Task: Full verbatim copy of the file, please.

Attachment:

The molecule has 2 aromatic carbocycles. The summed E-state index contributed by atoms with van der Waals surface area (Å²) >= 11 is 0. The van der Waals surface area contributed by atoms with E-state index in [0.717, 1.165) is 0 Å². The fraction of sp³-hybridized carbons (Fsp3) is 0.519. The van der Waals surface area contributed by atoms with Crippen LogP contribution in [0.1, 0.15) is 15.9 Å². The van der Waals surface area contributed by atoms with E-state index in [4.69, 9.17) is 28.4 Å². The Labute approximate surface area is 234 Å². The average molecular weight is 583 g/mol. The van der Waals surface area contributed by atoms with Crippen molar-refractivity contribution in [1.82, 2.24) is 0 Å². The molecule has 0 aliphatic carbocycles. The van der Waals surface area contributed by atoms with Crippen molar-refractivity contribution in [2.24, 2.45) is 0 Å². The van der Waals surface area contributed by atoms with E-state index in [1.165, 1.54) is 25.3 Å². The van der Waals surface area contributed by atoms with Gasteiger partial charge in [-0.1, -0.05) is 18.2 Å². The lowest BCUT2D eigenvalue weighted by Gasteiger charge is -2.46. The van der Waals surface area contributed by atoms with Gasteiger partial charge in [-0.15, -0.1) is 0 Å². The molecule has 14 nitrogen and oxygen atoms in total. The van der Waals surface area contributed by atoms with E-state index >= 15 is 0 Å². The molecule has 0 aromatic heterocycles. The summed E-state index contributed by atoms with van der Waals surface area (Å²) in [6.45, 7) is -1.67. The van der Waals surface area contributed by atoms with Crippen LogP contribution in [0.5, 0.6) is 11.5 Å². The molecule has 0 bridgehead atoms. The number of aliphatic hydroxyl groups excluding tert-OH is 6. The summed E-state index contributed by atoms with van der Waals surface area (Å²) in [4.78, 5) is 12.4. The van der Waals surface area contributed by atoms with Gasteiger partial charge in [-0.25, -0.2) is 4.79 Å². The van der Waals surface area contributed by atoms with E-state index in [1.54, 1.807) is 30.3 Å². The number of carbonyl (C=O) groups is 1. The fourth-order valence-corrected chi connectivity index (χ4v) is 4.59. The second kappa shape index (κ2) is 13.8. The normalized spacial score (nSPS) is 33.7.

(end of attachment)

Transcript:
The molecule has 2 aromatic carbocycles. The summed E-state index contributed by atoms with van der Waals surface area (Å²) >= 11 is 0. The van der Waals surface area contributed by atoms with E-state index in [0.717, 1.165) is 0 Å². The fraction of sp³-hybridized carbons (Fsp3) is 0.519. The van der Waals surface area contributed by atoms with Crippen LogP contribution in [0.1, 0.15) is 15.9 Å². The van der Waals surface area contributed by atoms with E-state index in [4.69, 9.17) is 28.4 Å². The Labute approximate surface area is 234 Å². The average molecular weight is 583 g/mol. The van der Waals surface area contributed by atoms with Crippen molar-refractivity contribution in [1.82, 2.24) is 0 Å². The molecule has 0 aliphatic carbocycles. The van der Waals surface area contributed by atoms with Crippen molar-refractivity contribution in [2.24, 2.45) is 0 Å². The van der Waals surface area contributed by atoms with E-state index in [1.165, 1.54) is 25.3 Å². The van der Waals surface area contributed by atoms with Gasteiger partial charge in [-0.1, -0.05) is 18.2 Å². The lowest BCUT2D eigenvalue weighted by Gasteiger charge is -2.46. The van der Waals surface area contributed by atoms with Gasteiger partial charge in [-0.15, -0.1) is 0 Å². The molecule has 14 nitrogen and oxygen atoms in total. The van der Waals surface area contributed by atoms with E-state index >= 15 is 0 Å². The molecule has 0 aromatic heterocycles. The summed E-state index contributed by atoms with van der Waals surface area (Å²) in [6.45, 7) is -1.67. The van der Waals surface area contributed by atoms with Crippen LogP contribution in [0.5, 0.6) is 11.5 Å². The molecule has 0 bridgehead atoms. The number of aliphatic hydroxyl groups excluding tert-OH is 6. The summed E-state index contributed by atoms with van der Waals surface area (Å²) in [4.78, 5) is 12.4. The van der Waals surface area contributed by atoms with Gasteiger partial charge in [-0.25, -0.2) is 4.79 Å². The van der Waals surface area contributed by atoms with E-state index in [1.54, 1.807) is 30.3 Å². The number of carbonyl (C=O) groups is 1. The fourth-order valence-corrected chi connectivity index (χ4v) is 4.59. The second kappa shape index (κ2) is 13.8. The normalized spacial score (nSPS) is 33.7.